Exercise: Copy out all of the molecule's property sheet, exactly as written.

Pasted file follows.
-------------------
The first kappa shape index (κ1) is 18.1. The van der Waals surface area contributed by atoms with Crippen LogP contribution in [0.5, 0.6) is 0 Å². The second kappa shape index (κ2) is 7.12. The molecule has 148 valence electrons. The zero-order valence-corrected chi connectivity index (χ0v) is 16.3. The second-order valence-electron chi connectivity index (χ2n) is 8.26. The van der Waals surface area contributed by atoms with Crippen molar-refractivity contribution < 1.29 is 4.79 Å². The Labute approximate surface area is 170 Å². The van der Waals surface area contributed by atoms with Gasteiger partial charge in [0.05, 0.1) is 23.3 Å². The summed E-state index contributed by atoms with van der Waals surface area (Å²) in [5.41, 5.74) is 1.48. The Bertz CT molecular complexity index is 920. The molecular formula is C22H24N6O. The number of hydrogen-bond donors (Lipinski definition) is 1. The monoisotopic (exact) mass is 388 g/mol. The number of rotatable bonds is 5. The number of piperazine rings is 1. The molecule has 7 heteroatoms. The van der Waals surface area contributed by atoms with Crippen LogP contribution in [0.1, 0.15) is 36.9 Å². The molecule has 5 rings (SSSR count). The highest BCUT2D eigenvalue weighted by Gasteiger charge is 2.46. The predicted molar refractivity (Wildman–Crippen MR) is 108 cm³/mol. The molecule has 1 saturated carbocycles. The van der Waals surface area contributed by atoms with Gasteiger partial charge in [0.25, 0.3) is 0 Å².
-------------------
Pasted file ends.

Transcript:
The first kappa shape index (κ1) is 18.1. The van der Waals surface area contributed by atoms with Crippen LogP contribution in [0.5, 0.6) is 0 Å². The second kappa shape index (κ2) is 7.12. The molecule has 148 valence electrons. The zero-order valence-corrected chi connectivity index (χ0v) is 16.3. The second-order valence-electron chi connectivity index (χ2n) is 8.26. The van der Waals surface area contributed by atoms with Crippen molar-refractivity contribution < 1.29 is 4.79 Å². The Labute approximate surface area is 170 Å². The van der Waals surface area contributed by atoms with Gasteiger partial charge in [0.05, 0.1) is 23.3 Å². The summed E-state index contributed by atoms with van der Waals surface area (Å²) in [5.41, 5.74) is 1.48. The Bertz CT molecular complexity index is 920. The molecular formula is C22H24N6O. The number of hydrogen-bond donors (Lipinski definition) is 1. The monoisotopic (exact) mass is 388 g/mol. The number of rotatable bonds is 5. The number of piperazine rings is 1. The molecule has 7 heteroatoms. The van der Waals surface area contributed by atoms with Crippen LogP contribution in [0.1, 0.15) is 36.9 Å². The molecule has 5 rings (SSSR count). The highest BCUT2D eigenvalue weighted by Gasteiger charge is 2.46. The predicted molar refractivity (Wildman–Crippen MR) is 108 cm³/mol. The molecule has 1 saturated carbocycles. The van der Waals surface area contributed by atoms with Gasteiger partial charge in [0.25, 0.3) is 0 Å².